For keen exercisers, the thought of toning down the training while pregnant is often not ideal. After all, exercising during pregnancy boosts the mother’s mood and physical health. But is there such a thing as too much exercise while pregnant?
Doctors are clear that there are many benefits to exercising while pregnant. Physical activity while trying to become pregnant, during the three trimesters, and as soon as possible after birth, is ideal for mothers if they are physically able.
Exercise during pregnancy is beneficial
Historically, doctors often advised pregnant women to cease training and to rest a lot. However, modern medicine shows that for low-risk pregnancies and for the majority of mothers-to-be, exercise should be continued. Too much bed rest could actually be more harmful than anything else, as it can increase the risk of blood clots. It also decreases aerobic fitness and muscle mass, which makes the early days of motherhood even more demanding.
Multiple studies show that exercising and training during pregnancy is beneficial. It is linked with lower chances of gestational diabetes, problems with hypertension in pregnancy. Remaining as physically fit as possible can also help recovery from a Caesarean or complicated birth, and it can keep the mother’s weight down.
Exercises that experts say are safe during pregnancy include:
- Walking at all paces.
- Swimming at all paces.
- Stationary cycling.
- Training using the elliptical equipment at the gym.
- Low-impact aerobics.
- Jogging or running.
- Tennis or squash.
- Strength training.
However, the following exercises should be avoided by expectant mothers, according to doctors:
- Contact sports, such as basketball, football and boxing.
- Any activity with a risk of falling, such as water-skiing, roller blading, gymnastics and riding.
- Scuba diving.
- Hot yoga.
Always check with your doctor
Even the most seasoned exercisers should check with their doctor before continuing with their training plan or starting a new one. There are certain conditions that pregnant women may not know they have that can cause complications.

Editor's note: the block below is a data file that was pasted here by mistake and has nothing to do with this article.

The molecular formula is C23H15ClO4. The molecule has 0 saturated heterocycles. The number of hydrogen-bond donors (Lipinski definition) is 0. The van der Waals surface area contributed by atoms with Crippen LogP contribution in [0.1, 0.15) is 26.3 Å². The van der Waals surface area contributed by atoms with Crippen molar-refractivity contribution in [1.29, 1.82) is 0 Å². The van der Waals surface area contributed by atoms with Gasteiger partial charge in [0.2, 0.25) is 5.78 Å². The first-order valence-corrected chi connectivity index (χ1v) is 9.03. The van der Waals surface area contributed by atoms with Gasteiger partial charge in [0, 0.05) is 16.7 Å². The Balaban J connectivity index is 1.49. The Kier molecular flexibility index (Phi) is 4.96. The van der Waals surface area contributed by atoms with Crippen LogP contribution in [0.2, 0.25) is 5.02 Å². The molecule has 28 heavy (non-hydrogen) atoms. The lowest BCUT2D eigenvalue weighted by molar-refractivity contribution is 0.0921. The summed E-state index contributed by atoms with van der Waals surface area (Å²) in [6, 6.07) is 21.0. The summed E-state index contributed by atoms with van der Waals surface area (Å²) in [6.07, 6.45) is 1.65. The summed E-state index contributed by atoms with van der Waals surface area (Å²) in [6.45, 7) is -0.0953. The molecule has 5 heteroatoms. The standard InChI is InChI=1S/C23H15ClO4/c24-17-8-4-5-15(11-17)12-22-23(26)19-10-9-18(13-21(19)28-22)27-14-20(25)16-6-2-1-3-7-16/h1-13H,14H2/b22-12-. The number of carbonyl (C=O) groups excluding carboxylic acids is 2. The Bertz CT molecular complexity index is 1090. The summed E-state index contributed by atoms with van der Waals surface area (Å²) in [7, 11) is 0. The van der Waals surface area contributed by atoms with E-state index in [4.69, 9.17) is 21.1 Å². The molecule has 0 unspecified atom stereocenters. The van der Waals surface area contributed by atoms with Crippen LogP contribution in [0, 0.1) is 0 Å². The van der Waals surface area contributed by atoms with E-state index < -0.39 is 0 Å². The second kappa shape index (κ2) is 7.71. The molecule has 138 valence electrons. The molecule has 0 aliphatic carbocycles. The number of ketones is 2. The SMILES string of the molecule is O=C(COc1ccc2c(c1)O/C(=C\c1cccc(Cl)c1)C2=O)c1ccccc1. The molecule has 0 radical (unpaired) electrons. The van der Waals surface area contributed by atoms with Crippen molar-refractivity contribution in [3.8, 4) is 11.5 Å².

These dangerous conditions include forms of lung disease and heart disease, an incompetent cervix or cerclage, various issues that could mean premature labour, any bleeding during the first two trimesters, preeclampsia or hypertension brought on by the pregnancy.
For pregnant women who are not suffering any complications, it’s a safe bet to exercise throughout the entire pregnancy for half an hour around five times a week. They should maintain moderate intensity throughout, and not push harder than that.
New sports and exercise plans should be left until after birth, but for pregnant women who are already skilled and knowledgeable about their training or sport, it might be safe to continue during pregnancy with their doctor’s permission.
Listen to your body
If a pregnant woman experiences any kind of unusual symptoms or warning signs, such as pain, shortness of breath while resting, headaches, chest pains, dizziness, calf pain or muscle weakness, then they should stop exercising immediately and talk to their doctor.
Not only does exercising and training through pregnancy offer the obvious physical benefits, it’s also exceptionally positive for the mental health of the mother to be. Pregnancy can be a stressful time, and by maintaining regular exercise, a mother can help her mindset remain calm and healthy. The goal is to continue health and fitness goals while pregnant, within safe parameters, and return to normal training as soon as possible after giving birth.
About Surya Gabriel Iacono
Surya G. Iacono is a fitness and wellness expert and blogger based in London, UK. Surya Iacono’s fitness blogs are aimed at keen gym-goers and exercise fans already well into their journey and looking for tips, tricks and ideas to take it to the next level.